Providence Lung Nodule Clinic
Providence Lung Nodule Clinic is designed to identify a customized plan for patients with a lung nodule.
What is a pulmonary nodule?
A pulmonary nodule, also called a lung nodule, is a "spot" on the lungs that is seen on a chest X-ray or CT scan. A CT scan is an imaging test that creates pictures of the inside of the body. If there is only 1 spot, it's called a "single" (or "solitary") pulmonary nodule.
A single pulmonary nodule usually causes no symptoms. People find out they have it after they have a chest X-ray or CT scan done for another reason.
What causes a pulmonary nodule?
A pulmonary nodule is caused by either:
- A condition that is not cancer – In most cases, a pulmonary nodule is not cancer. It is a growth, small area of infection, or old scar in the lungs. Some medical terms for these things include "granuloma," which is an area of inflammation, and "hamartoma," which is a non-cancerous growth.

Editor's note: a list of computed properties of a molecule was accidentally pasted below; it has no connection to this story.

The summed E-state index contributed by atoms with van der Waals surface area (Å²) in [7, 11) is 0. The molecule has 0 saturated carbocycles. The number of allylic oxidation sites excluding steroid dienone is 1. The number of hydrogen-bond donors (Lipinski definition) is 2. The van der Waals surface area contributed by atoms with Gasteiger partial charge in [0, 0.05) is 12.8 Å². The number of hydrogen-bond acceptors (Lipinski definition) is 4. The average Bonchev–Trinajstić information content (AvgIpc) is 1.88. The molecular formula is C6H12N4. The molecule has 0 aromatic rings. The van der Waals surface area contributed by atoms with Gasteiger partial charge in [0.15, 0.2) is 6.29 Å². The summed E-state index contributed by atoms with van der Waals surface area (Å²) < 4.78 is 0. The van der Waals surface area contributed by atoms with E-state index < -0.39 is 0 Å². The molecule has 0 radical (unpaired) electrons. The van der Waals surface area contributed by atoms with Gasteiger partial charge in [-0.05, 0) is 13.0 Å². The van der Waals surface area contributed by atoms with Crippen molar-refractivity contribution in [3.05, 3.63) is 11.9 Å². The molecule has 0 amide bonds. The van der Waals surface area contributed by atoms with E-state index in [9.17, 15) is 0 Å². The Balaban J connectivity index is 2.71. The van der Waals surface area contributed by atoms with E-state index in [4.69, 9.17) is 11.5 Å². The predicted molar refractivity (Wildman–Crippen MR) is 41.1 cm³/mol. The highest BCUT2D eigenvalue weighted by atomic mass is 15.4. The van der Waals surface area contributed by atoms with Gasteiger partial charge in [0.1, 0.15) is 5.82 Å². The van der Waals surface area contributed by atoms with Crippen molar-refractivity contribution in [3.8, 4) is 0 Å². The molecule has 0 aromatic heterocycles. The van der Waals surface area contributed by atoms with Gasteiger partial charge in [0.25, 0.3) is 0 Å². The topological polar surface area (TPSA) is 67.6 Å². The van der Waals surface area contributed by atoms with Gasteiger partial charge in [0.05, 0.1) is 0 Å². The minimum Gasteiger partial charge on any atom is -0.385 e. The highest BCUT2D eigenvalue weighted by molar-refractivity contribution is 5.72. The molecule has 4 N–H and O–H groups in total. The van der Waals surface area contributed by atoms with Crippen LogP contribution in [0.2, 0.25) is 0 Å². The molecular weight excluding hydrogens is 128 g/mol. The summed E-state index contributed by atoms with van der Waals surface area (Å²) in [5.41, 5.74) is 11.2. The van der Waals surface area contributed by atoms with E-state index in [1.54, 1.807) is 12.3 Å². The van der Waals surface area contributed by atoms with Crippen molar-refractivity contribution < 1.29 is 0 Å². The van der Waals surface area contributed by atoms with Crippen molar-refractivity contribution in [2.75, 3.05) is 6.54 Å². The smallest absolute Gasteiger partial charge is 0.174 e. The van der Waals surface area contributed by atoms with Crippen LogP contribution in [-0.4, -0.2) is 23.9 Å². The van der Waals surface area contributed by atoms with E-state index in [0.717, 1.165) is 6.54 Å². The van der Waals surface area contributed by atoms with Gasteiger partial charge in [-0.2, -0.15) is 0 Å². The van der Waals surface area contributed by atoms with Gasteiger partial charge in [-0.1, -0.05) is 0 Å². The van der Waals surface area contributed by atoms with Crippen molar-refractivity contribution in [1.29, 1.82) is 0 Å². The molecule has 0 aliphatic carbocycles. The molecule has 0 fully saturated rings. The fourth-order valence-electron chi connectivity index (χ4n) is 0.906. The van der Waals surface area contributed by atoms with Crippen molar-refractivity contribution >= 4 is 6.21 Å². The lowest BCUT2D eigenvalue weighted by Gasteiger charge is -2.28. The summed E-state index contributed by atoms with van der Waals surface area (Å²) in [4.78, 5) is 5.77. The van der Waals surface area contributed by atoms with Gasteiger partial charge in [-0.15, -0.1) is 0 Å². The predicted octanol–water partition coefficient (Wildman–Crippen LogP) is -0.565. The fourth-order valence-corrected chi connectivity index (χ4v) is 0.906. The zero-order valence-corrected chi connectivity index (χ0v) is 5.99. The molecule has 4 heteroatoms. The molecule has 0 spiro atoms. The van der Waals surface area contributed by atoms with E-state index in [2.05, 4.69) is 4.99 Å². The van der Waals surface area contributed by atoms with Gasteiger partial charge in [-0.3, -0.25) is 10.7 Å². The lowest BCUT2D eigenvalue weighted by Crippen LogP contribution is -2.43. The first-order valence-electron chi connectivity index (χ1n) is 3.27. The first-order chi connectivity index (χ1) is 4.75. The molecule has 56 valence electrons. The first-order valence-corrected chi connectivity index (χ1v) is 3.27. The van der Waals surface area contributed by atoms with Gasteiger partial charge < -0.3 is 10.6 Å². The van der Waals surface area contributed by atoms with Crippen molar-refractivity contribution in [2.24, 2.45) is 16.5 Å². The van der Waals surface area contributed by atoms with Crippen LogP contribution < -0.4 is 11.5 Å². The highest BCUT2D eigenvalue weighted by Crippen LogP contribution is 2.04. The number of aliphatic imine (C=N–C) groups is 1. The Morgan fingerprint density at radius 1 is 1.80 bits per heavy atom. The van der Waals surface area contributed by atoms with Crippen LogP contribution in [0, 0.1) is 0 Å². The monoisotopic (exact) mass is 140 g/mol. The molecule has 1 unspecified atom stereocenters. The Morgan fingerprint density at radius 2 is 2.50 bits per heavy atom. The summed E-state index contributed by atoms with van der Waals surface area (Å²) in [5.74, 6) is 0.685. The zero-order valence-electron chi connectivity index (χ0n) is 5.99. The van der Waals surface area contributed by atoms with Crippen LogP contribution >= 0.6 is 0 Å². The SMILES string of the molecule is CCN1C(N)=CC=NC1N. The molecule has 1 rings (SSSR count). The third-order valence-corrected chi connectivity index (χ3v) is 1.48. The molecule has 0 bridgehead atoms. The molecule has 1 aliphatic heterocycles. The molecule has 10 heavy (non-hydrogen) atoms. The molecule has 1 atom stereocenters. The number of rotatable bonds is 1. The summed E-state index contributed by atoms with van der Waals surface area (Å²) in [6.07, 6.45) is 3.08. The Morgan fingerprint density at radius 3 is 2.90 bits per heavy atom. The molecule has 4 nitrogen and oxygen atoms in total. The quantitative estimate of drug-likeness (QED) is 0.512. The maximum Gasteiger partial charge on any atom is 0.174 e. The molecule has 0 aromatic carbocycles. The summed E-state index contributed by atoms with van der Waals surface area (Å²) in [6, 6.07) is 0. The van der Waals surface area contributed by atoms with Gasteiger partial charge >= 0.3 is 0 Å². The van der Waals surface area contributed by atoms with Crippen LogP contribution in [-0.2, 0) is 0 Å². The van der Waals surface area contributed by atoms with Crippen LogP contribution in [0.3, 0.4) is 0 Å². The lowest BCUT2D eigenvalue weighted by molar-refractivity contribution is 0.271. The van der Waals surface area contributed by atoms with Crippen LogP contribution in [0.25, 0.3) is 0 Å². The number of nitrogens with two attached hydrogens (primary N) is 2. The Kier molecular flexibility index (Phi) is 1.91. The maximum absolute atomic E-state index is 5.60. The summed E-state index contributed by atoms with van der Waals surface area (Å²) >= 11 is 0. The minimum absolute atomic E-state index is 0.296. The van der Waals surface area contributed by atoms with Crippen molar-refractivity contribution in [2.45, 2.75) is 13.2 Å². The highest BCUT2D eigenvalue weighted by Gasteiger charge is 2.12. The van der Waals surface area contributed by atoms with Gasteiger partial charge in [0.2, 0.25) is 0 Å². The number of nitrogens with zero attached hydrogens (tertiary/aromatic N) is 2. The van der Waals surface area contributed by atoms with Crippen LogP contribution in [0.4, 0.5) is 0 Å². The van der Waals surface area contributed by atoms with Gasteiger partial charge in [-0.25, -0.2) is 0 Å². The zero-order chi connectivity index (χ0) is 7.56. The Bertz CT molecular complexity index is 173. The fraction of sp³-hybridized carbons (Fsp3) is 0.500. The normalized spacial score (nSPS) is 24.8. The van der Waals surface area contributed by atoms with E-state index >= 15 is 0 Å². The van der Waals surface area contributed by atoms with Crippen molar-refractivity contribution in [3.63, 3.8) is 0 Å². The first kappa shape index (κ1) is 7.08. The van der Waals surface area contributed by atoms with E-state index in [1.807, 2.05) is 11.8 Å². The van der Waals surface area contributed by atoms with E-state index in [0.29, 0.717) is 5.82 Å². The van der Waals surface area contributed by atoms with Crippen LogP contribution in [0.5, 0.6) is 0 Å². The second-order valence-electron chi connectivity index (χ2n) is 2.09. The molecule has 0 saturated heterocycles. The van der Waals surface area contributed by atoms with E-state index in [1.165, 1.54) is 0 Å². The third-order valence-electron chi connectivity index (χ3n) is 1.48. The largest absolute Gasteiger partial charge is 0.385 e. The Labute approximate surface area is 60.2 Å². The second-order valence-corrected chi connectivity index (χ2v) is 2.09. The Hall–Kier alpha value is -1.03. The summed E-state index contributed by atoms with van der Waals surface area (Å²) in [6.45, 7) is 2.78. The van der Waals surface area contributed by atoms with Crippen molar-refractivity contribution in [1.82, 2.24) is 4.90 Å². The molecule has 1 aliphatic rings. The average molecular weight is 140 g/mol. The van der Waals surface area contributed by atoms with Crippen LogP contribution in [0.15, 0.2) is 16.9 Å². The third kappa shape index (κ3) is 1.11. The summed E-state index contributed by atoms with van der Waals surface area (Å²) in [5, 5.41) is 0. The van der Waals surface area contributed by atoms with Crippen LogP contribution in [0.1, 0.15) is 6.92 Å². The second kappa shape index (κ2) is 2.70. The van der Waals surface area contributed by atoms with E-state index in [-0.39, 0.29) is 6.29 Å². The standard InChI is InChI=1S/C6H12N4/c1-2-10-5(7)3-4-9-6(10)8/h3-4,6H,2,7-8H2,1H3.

- Cancer – A pulmonary nodule can be lung cancer, which is when normal cells in the lungs change into abnormal cells and grow out of control. It can also be cancer that started in another part of the body and then spread to the lungs.
What if a nodule is likely to be cancer?
If there is a high chance that your pulmonary nodule is cancer, your doctor may recommend surgery, biopsy or radiation.
What if a nodule is likely not cancer?
- Your doctor may order a PET scan, a biopsy or repeat CT scan.
- If the nodule is smaller than 1/3 of an inch, or if the PET scan shows that the nodule is unlikely to be cancer, we will monitor your nodule and likely repeat a CT scan in 3 to 6 months.
Further tests are based on these results. For example, if you have a large lymph node (bean-shaped organ under your skin) on exam, you might need other tests.
How is my nodule monitored?
- Scans are done depending on your individual situation.
- Most people have repeat CT scans once or twice a year for 2-3 years.